GPER agonist G-1 decreases adrenocortical carcinoma (ACC) cell growth in vitro and in vivo
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Adele Chimento1,*, Rosa Sirianni1,*, Ivan Casaburi1,*, Fabiana Zolea1, Pietro Rizza1, Paola Avena1, Rocco Malivindi1, Arianna De Luca1, Carmela Campana1, Emilia Martire1, Francesco Domanico1, Francesco Fallo2, Giulia Carpinelli3, Lidia Cerquetti4, Donatella Amendola5, Antonio Stigliano4, Vincenzo Pezzi1
1Department of Pharmacy, Health and Nutritional Sciences, University of Calabria, Arcavacata di Rende, Cosenza, Italy
2Department of Medicine-DIMED, University of Padova, Padova, Italy
3Department of Cell Biology and Neurosciences, National Institute of Health, Rome, Italy
4Department of Clinical and Molecular Medicine, Sant’Andrea Hospital, Faculty of Medicine and Psychology, Rome, Italy
5Research Center, San Pietro Hospital-Fatebenefratelli, Rome, Italy
*These authors have contributed equally to this work
Vincenzo Pezzi, e-mail: [email protected]
Keywords: GPER, G-1, adrenocortical cancer, apoptosis
Received: January 30, 2015 Accepted: May 23, 2015 Published: June 05, 2015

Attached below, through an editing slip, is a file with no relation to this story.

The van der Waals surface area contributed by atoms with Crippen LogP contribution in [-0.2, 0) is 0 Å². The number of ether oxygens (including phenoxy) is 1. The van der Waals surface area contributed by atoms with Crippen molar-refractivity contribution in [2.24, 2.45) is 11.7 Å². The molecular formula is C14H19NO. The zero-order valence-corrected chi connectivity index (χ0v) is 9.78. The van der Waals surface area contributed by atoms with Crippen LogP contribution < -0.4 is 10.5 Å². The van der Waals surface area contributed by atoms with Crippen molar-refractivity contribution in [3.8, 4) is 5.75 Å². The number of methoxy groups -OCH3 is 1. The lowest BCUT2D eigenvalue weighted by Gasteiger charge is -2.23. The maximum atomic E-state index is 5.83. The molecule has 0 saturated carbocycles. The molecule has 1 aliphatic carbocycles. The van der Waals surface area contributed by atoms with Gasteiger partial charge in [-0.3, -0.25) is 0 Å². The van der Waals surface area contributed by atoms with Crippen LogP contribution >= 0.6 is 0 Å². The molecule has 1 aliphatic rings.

We have previously demonstrated that estrogen receptor (ER) alpha (ESR1) increases proliferation of adrenocortical carcinoma (ACC) through both an estrogen-dependent and -independent (induced by IGF-II/IGF1R pathways) manner. Then, the use of tamoxifen, a selective estrogen receptor modulator (SERM), appears effective in reducing ACC growth in vitro and in vivo. However, tamoxifen not only exerts antiestrogenic activity, but also acts as full agonist on the G protein-coupled estrogen receptor (GPER). Aim of this study was to investigate the effect of a non-steroidal GPER agonist G-1 in modulating ACC cell growth. We found that G-1 is able to exert a growth inhibitory effect on H295R cells both in vitro and, as xenograft model, in vivo. Treatment of H295R cells with G-1 induced cell cycle arrest, DNA damage and cell death by the activation of the intrinsic apoptotic mechanism. These events required sustained extracellular regulated kinase (ERK) 1/2 activation. Silencing of GPER by a specific shRNA partially reversed G-1-mediated cell growth inhibition without affecting ERK activation. These data suggest the existence of G-1 activated but GPER-independent effects that remain to be clarified. In conclusion, this study provides a rational to further study G-1 mechanism of action in order to include this drug as a treatment option to the limited therapy of ACC.
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